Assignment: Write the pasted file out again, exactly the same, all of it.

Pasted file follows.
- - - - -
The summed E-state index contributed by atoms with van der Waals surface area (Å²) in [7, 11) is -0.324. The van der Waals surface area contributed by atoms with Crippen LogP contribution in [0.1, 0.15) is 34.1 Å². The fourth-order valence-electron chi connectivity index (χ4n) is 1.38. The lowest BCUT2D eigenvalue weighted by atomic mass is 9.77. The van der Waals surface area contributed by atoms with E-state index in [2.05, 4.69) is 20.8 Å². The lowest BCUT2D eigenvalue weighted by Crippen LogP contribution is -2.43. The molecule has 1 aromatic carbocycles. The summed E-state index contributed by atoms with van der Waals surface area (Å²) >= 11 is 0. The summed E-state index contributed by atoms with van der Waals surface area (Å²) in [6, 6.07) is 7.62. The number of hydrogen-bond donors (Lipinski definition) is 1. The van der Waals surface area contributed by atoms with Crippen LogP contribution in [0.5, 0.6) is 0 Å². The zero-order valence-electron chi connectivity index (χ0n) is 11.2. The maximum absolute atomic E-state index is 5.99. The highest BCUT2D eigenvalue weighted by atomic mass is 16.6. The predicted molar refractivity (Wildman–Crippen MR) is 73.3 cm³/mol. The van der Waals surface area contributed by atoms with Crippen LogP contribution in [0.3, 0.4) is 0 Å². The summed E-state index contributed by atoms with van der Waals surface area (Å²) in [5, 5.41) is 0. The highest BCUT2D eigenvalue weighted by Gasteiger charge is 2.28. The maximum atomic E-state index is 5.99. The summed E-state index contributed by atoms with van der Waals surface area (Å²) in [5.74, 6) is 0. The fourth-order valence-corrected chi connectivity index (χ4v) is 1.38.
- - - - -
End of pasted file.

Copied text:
The summed E-state index contributed by atoms with van der Waals surface area (Å²) in [7, 11) is -0.324. The van der Waals surface area contributed by atoms with Crippen LogP contribution in [0.1, 0.15) is 34.1 Å². The fourth-order valence-electron chi connectivity index (χ4n) is 1.38. The lowest BCUT2D eigenvalue weighted by atomic mass is 9.77. The van der Waals surface area contributed by atoms with E-state index in [2.05, 4.69) is 20.8 Å². The lowest BCUT2D eigenvalue weighted by Crippen LogP contribution is -2.43. The molecule has 1 aromatic carbocycles. The summed E-state index contributed by atoms with van der Waals surface area (Å²) >= 11 is 0. The summed E-state index contributed by atoms with van der Waals surface area (Å²) in [6, 6.07) is 7.62. The number of hydrogen-bond donors (Lipinski definition) is 1. The van der Waals surface area contributed by atoms with Crippen LogP contribution in [0.5, 0.6) is 0 Å². The zero-order valence-electron chi connectivity index (χ0n) is 11.2. The maximum absolute atomic E-state index is 5.99. The highest BCUT2D eigenvalue weighted by atomic mass is 16.6. The predicted molar refractivity (Wildman–Crippen MR) is 73.3 cm³/mol. The van der Waals surface area contributed by atoms with Crippen LogP contribution in [0.3, 0.4) is 0 Å². The summed E-state index contributed by atoms with van der Waals surface area (Å²) in [5, 5.41) is 0. The highest BCUT2D eigenvalue weighted by Gasteiger charge is 2.28. The maximum atomic E-state index is 5.99. The summed E-state index contributed by atoms with van der Waals surface area (Å²) in [5.74, 6) is 0. The fourth-order valence-corrected chi connectivity index (χ4v) is 1.38.